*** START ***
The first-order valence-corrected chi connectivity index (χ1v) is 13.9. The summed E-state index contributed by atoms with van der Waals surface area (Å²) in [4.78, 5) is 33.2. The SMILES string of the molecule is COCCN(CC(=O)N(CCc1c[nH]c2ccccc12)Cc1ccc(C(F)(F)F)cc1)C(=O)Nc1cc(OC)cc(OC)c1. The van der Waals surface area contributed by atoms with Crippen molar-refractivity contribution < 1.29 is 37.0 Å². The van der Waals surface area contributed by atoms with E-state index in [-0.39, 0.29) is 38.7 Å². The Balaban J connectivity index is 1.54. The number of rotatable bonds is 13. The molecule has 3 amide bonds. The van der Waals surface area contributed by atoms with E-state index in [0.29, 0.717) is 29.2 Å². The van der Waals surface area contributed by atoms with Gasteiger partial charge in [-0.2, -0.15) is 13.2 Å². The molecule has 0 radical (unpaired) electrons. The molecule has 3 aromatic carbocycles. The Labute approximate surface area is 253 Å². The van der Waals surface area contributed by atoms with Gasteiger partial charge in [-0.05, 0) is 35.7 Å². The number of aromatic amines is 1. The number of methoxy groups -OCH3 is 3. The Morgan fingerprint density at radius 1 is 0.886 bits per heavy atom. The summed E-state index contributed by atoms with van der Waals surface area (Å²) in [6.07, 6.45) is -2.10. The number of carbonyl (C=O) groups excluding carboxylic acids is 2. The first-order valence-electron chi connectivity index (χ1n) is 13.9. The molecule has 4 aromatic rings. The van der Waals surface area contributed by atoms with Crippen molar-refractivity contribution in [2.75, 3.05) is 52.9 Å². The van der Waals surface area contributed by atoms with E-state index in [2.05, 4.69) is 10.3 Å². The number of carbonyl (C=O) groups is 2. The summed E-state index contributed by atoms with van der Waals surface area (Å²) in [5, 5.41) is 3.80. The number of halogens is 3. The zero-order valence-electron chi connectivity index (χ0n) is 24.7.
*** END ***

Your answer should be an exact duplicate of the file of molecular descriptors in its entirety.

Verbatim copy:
The first-order valence-corrected chi connectivity index (χ1v) is 13.9. The summed E-state index contributed by atoms with van der Waals surface area (Å²) in [4.78, 5) is 33.2. The SMILES string of the molecule is COCCN(CC(=O)N(CCc1c[nH]c2ccccc12)Cc1ccc(C(F)(F)F)cc1)C(=O)Nc1cc(OC)cc(OC)c1. The van der Waals surface area contributed by atoms with Crippen molar-refractivity contribution < 1.29 is 37.0 Å². The van der Waals surface area contributed by atoms with E-state index in [-0.39, 0.29) is 38.7 Å². The Balaban J connectivity index is 1.54. The number of rotatable bonds is 13. The molecule has 3 amide bonds. The van der Waals surface area contributed by atoms with E-state index in [0.29, 0.717) is 29.2 Å². The van der Waals surface area contributed by atoms with Gasteiger partial charge in [-0.2, -0.15) is 13.2 Å². The molecule has 0 radical (unpaired) electrons. The molecule has 3 aromatic carbocycles. The Labute approximate surface area is 253 Å². The van der Waals surface area contributed by atoms with Gasteiger partial charge in [-0.05, 0) is 35.7 Å². The number of aromatic amines is 1. The number of methoxy groups -OCH3 is 3. The Morgan fingerprint density at radius 1 is 0.886 bits per heavy atom. The summed E-state index contributed by atoms with van der Waals surface area (Å²) in [6.07, 6.45) is -2.10. The number of carbonyl (C=O) groups excluding carboxylic acids is 2. The first-order valence-electron chi connectivity index (χ1n) is 13.9. The molecule has 4 aromatic rings. The van der Waals surface area contributed by atoms with Crippen molar-refractivity contribution in [2.75, 3.05) is 52.9 Å². The van der Waals surface area contributed by atoms with E-state index in [2.05, 4.69) is 10.3 Å². The number of carbonyl (C=O) groups is 2. The summed E-state index contributed by atoms with van der Waals surface area (Å²) in [5, 5.41) is 3.80. The number of halogens is 3. The zero-order valence-electron chi connectivity index (χ0n) is 24.7.